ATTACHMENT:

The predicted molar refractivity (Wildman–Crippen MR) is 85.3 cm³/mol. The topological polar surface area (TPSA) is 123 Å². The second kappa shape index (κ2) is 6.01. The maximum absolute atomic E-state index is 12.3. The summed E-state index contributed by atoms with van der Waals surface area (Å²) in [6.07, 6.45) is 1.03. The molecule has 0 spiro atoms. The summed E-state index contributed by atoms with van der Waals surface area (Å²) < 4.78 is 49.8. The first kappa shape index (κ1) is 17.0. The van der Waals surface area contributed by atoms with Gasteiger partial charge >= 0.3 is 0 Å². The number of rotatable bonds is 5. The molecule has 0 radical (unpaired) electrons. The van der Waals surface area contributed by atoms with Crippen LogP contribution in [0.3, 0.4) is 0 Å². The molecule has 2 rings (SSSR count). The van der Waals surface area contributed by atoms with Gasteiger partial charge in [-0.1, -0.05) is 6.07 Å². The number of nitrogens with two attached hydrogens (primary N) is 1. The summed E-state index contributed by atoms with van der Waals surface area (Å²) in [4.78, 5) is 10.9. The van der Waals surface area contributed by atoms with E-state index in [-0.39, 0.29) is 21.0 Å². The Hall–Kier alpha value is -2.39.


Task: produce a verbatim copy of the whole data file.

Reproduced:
The predicted molar refractivity (Wildman–Crippen MR) is 85.3 cm³/mol. The topological polar surface area (TPSA) is 123 Å². The second kappa shape index (κ2) is 6.01. The maximum absolute atomic E-state index is 12.3. The summed E-state index contributed by atoms with van der Waals surface area (Å²) in [6.07, 6.45) is 1.03. The molecule has 0 spiro atoms. The summed E-state index contributed by atoms with van der Waals surface area (Å²) < 4.78 is 49.8. The first kappa shape index (κ1) is 17.0. The van der Waals surface area contributed by atoms with Gasteiger partial charge >= 0.3 is 0 Å². The number of rotatable bonds is 5. The molecule has 0 radical (unpaired) electrons. The van der Waals surface area contributed by atoms with Crippen LogP contribution in [0.3, 0.4) is 0 Å². The molecule has 2 rings (SSSR count). The van der Waals surface area contributed by atoms with Gasteiger partial charge in [-0.1, -0.05) is 6.07 Å². The number of nitrogens with two attached hydrogens (primary N) is 1. The summed E-state index contributed by atoms with van der Waals surface area (Å²) in [4.78, 5) is 10.9. The van der Waals surface area contributed by atoms with E-state index in [-0.39, 0.29) is 21.0 Å². The Hall–Kier alpha value is -2.39.